A statement after the ruling by rights advocate Public Citizen said, "The Supreme Court's decision is an important victory for government transparency."
FOIA requires federal agencies to make records and documents publicly available on request, subject to several exemptions in the law. One of those exemptions covers law enforcement records when the disclosure of those records "could reasonably be expected to constitute an unwarranted invasion of personal privacy."
A trade association filed a FOIA request for records in a Federal Communications Commission investigation of alleged overbilling of the government by AT&T.
The FCC agreed that the records should be turned over, but a U.S. appeals court agreed with AT&T that the personal privacy exemption extends to corporations.
The appeals court said Congress in the past had defined "person" to include corporations.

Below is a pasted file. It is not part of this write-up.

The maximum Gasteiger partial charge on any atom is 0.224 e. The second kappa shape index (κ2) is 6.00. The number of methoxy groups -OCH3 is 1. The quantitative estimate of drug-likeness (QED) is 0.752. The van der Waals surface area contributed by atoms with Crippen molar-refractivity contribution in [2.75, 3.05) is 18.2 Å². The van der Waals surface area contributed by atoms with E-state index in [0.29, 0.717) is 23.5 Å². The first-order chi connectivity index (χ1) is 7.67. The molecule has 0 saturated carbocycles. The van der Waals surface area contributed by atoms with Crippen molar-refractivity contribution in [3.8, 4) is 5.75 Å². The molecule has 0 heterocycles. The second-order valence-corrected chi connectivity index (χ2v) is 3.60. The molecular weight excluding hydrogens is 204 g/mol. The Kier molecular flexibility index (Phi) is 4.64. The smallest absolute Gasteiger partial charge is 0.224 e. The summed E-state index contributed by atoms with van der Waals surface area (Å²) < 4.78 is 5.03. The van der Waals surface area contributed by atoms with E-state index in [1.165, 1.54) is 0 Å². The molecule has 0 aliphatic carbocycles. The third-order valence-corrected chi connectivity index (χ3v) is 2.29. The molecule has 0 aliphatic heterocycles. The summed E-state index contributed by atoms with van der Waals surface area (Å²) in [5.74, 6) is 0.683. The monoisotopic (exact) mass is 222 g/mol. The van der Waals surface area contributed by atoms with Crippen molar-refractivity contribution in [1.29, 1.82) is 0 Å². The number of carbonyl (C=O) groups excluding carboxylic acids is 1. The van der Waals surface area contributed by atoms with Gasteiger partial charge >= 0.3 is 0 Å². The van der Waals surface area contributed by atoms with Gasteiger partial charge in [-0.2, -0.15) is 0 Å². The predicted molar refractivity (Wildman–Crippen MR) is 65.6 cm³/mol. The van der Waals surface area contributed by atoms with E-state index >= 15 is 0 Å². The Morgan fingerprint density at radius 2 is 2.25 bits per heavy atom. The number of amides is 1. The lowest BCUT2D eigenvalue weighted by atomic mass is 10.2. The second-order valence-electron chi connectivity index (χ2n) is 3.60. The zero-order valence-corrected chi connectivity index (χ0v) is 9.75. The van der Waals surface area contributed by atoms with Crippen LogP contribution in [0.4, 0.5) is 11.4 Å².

The Supreme Court reversed. Writing for the entire court, Chief Justice John Roberts said corporations do not enjoy the personal privacy exemption under FOIA. Roberts conceded that in the legal sense, "person" often includes a corporation, but said the Supreme Court gives a term its ordinary definition when it is not defined in a statute such as FOIA.
Roberts said AT&T provided "scant support" for its definition of the statutory language.
Justice Elena Kagan, the court's newest member and former U.S. solicitor general, did not take part in the case.